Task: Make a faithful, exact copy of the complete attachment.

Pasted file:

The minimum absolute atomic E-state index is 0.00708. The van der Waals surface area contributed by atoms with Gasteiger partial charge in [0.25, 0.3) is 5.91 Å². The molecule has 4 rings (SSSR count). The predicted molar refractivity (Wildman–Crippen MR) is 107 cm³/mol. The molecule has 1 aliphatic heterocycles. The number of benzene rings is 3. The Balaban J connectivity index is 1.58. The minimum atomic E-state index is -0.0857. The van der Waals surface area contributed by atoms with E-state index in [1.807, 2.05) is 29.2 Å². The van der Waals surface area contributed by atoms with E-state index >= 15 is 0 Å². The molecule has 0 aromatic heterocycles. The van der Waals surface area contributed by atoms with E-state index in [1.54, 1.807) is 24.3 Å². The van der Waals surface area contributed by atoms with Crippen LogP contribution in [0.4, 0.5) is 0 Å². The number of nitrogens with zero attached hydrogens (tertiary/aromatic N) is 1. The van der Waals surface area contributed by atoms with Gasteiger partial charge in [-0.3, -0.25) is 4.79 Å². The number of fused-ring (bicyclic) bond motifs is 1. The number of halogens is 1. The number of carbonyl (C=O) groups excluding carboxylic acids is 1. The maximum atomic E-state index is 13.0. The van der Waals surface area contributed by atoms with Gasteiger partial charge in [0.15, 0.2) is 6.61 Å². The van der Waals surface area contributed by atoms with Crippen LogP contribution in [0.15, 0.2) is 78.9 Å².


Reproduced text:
The minimum absolute atomic E-state index is 0.00708. The van der Waals surface area contributed by atoms with Gasteiger partial charge in [0.25, 0.3) is 5.91 Å². The molecule has 4 rings (SSSR count). The predicted molar refractivity (Wildman–Crippen MR) is 107 cm³/mol. The molecule has 1 aliphatic heterocycles. The number of benzene rings is 3. The Balaban J connectivity index is 1.58. The minimum atomic E-state index is -0.0857. The van der Waals surface area contributed by atoms with E-state index in [1.807, 2.05) is 29.2 Å². The van der Waals surface area contributed by atoms with E-state index >= 15 is 0 Å². The molecule has 0 aromatic heterocycles. The van der Waals surface area contributed by atoms with E-state index in [1.54, 1.807) is 24.3 Å². The van der Waals surface area contributed by atoms with Crippen LogP contribution in [0.4, 0.5) is 0 Å². The number of nitrogens with zero attached hydrogens (tertiary/aromatic N) is 1. The van der Waals surface area contributed by atoms with Gasteiger partial charge in [-0.3, -0.25) is 4.79 Å². The number of fused-ring (bicyclic) bond motifs is 1. The number of halogens is 1. The number of carbonyl (C=O) groups excluding carboxylic acids is 1. The maximum atomic E-state index is 13.0. The van der Waals surface area contributed by atoms with Gasteiger partial charge in [0.15, 0.2) is 6.61 Å². The van der Waals surface area contributed by atoms with Crippen LogP contribution in [0.15, 0.2) is 78.9 Å².